There’s a recurring question asked by many novice collectors who are just beginning to delve into watches: how do you build a meaningful collection of timepieces while keeping to what may be a modest budget, knowing that many of the ones worth owning are expensive, to say the least?
The answer lies in thinking outside the box, and putting aside most of the big-name brands, at least for the time being. Novice collectors on a budget can still assemble a stunning line up of cool watches if they focus on lesser known names and smaller independent watch brands, while cultivating a multifaceted appreciation of timepieces along the way.
Enthusiasts’ brand Nomos’ Club Campus 38 retails at just S$2,110 (approx. US$1,540).
The primary goal of newer watch collectors should be to experiment. With so many styles and designs of watches out there, it can be very difficult to determine what you like and what looks good on your wrist without trying them all out. Instead of immediately spending money on a major luxury brand, consider buying something from a smaller, lesser-known one. This doesn’t just prevent you from spending too much money on watches that you may ultimately not like, but it also allows you to experiment with a wider range of timepieces.
The novice collector should also consider brands that offer watches with great value-for-money. A good place to start are the Swatch Group’s entry and mid-tier brands, such as Hamilton, Tissot, and Longines. These brands don’t just have access to the collective production capabilities of a major group, which allow them to offer well-made (albeit mass produced) mechanical watches for under US$2,000, they also have their own iconic models, such as the Hamilton Ventura and the Longines Lindbergh Hour Angle.
The Hamilton Ventura retails for just S$2,100 (approx. US$1,533).
Great value isn’t monopolised by major groups though – just look at boutique independent brands that offer unique timepieces with compelling value propositions. The size and scope of these companies vary as wildly as the types of watches they produce. Some of my personal favourites are based in Germany, including companies like Nomos Glashütte, Sinn, Stowa, and Junghans. There are dozens of such companies and the difficulty (and consequently, the satisfaction) in discovering them is part of the charm. Think of it as having a sleeper hit on your wrist, or being part of an inner circle thanks to that cult watch you’re wearing.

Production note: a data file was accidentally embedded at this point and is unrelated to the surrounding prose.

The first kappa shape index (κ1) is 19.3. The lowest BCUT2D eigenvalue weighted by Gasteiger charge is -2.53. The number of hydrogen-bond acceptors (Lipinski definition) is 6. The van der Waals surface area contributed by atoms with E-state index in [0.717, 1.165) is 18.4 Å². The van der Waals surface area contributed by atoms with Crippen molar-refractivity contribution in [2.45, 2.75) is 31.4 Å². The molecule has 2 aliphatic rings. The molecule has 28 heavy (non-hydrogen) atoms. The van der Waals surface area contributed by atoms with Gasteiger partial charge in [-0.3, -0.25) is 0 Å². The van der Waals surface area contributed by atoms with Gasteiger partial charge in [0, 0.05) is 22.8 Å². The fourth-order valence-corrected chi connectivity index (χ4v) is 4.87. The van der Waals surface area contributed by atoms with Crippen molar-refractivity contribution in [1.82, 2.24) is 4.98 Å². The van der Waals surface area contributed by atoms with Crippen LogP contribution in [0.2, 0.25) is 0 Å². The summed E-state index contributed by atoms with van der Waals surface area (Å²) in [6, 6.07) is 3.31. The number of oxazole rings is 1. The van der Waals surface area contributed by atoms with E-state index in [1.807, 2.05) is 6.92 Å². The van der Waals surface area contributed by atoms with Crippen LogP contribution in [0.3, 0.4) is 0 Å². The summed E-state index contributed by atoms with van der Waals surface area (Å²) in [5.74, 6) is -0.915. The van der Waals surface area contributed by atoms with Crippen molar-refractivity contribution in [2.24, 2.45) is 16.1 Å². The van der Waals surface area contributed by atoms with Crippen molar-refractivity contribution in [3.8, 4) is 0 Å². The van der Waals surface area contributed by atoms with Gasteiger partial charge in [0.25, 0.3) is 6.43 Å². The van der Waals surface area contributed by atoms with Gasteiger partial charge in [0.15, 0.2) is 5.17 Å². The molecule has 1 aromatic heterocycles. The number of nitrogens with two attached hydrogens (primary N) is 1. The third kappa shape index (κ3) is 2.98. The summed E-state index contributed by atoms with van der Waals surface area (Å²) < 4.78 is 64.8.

At S$4,400 (approx. US$3,200), the Sinn 1746 Classic in steel is priced above the benchmark US$2,000, but offers a grand feu enamel dial that ups the luxe factor.
Choice of brands aside, how does one go about building a collection? It may be wise to concentrate on a specific category, or to go about acquiring one ideal watch from each. These “categories” that I mentioned aren’t necessarily well defined, but you’ll recognise them when you see them. Dress watches, for example, are smaller, thinner, and simpler – usually with an understated dial and a traditional three hand display. A diver’s watch, on the other hand, must be robust, legible, highly water resistant (typically 100m and above), and have a uni-directional rotating bezel to measure elapsed time underwater. Driving and pilot watches are two other sporty/casual categories to consider for a start; each category is really a world unto itself, and trying to fill each of them with a single emblematic watch is often a good way to get started. What other categories are there, and how did these types of watches evolve to become what they are today? That’s for you to find out.
As you continue on your watch collecting journey, hopefully with an ever increasing budget, you’ll probably want to move onto bigger names with higher prices. It’s a logical progression: higher prices generally translate to more refined designs and better quality, while also widening the choices for complications. Brands such as Bell & Ross, Tudor, and TAG Heuer will start showing up on your radar. By this time, you should hopefully have a better idea of what you like, and want to concentrate on.
The Bell & Ross 03-94 chronograph with a blue dial and steel case, S$7,600 (approx. US$5,550).
One last word of advice: never let anybody tell you what you should be wearing, or what you must have in your collection. Watches have a very high communicative value about their owner, so you want to make sure that your timepiece not only fits who you are, but also says what you want being said about you to the world.
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Ariel Adams – United States
Ariel Adams started writing about watches in 2007, almost immediately after finishing law school. Since then he’s never looked back – combining his business skills with an enduring passion for timepieces and all things “well-made”. In addition to running the world’s highest-traffic online watch magazine, Adams also wrote a book, The World’s Most Expensive Watches, and also lends his voice to leading watch and thought publications around the world.